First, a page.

By now, many people have at least heard about the practice of scamming consumers, known as “phishing” (see: Common Identity Theft Scams: “Phishing”). This involves sending out fraudulent emails for the purpose of accessing personal information. This information is then used for identity theft. However, as with most criminal activity, processes become more sophisticated as time goes on. The latest innovation in phishing scams is known as “spear phishing”.
Originally, the term “phishing” was used to indicate a scam where fraudulent emails were used as bait. Once the bait was taken, the victim was lured into the scammer’s “net”. With spear fishing, the victim is directly targeted. This can be viewed the same as a fisherman who uses a spear to directly target a single fish as opposed to those using a net. With spear phishing, each fraudulent email is customized for its recipient.
In a spear phishing email, the recipient’s name and some other piece of personal information is contained. Instead of the generic “your account has been compromised” email, unique mails are sent.
An example was a recent incident where corporate executives received fraudulent emails. The emails stated that the executives were being sued. This new type of scam made it easy for the executives to be tricked into clicking on the link enclosed in the email. From there, the identity theft scam would begin.
Here is another example:
Dear Mr. Sam SmithIUP Account Owner,
We are currently revising our email data base and e-mail login center. We are in the process of deleting all inactive IUP email accounts in order to create more space for our new accounts. To prevent your account from being deleted, you will need to update the account below so we will know that it is a currently used account.
CONFIRM YOUR EMAIL IDENTITY HERE
E-mail username: ____________
E-mail password: ____________
This notice is from the IUP email messaging center
Thank you for using IUP!
Warning Code: VX7G77AAJ
IUP Email Team
Spear Phishing emails will contain a link that leads to a fake website. The website is designed to collect personal information to be used for identity theft. This process has become extremely sophisticated. So much so that even experienced security professionals have difficulty determining that it’s a scam. This is due to the authentic look of the fake website.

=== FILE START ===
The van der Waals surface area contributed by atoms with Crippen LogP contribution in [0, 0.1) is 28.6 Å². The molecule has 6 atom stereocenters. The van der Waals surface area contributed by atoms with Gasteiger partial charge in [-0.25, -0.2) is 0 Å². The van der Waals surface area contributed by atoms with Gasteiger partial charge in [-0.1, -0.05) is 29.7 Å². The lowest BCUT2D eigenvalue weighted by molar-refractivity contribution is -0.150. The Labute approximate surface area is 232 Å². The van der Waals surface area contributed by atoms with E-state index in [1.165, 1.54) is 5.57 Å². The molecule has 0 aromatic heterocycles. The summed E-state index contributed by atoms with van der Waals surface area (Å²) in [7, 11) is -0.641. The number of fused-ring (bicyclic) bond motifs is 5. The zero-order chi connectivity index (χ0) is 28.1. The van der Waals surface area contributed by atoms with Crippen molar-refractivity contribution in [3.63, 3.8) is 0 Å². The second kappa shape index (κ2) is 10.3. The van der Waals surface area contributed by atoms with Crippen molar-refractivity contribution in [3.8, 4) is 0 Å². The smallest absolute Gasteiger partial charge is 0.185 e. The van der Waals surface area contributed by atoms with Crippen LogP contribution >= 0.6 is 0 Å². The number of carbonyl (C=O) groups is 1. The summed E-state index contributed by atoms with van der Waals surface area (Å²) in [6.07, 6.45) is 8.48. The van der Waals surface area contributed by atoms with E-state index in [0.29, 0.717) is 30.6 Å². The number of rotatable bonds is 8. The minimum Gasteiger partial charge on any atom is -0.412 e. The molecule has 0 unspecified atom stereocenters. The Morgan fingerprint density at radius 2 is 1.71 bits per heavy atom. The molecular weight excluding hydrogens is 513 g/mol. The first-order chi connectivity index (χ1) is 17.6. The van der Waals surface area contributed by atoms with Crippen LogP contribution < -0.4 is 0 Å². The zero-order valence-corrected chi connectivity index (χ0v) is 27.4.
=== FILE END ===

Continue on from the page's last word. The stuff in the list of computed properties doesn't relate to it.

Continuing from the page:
Another method of attack involves a spear phishing email that contains a downloadable file. These files will appear to come from a legitimate source. However, the file will contain a malware program. Once this program is downloaded, it will seek out personal information on your computer. This information is then collected and transmitted to the criminal once the victim is online.
Spear phishing is more difficult to catch than standard phishing. This is due to the extra effort and time on the part of the criminals. Research is involved in order to gain access to bits of personal information. These bits of personal information are needed to create a convincing email. It also requires extra effort to put together the fake websites. However, the payoff is generally much larger than with a simple phishing scam.
In October of 2008, a popular social networking site, LinkedIn, was targeted for a spear phishing attack. Approximately ten thousand users received emails that attempted to lure them into the scam. This particular scam involved downloading software that was designed to collect personal information. Brian Krebs, of the Washington Post, first reported the story. In his blog post, he mentioned that the email recipients were addressed directly by name. This made the emails look authentic.
Additionally, the message was sent from the domain “email@example.com” with a subject line reading “Re: business contact.”
The email stated: “We have exported the list of business contacts that you have asked for.” The message then asked the recipient to open the attachment that was purportedly the list of business contacts that the user had requested. But instead, it loaded a malicious software program to steal data such as passwords and usernames from the victim’s computer.
Even though this form of attack is very sophisticated, there are some things to keep in mind. Most spear phishing attacks are aimed at upper class individuals and corporate employees. Even so, one should always be on their guard.
Opening an attachment from a stranger is always a bad idea. Even attachments that seem to come from family members or friends can be suspect. A criminal can send you a message that may appear to come from a trusted source. So, only open an attachment that you are actually expecting. In any case, always scan an attachment for viruses, as well.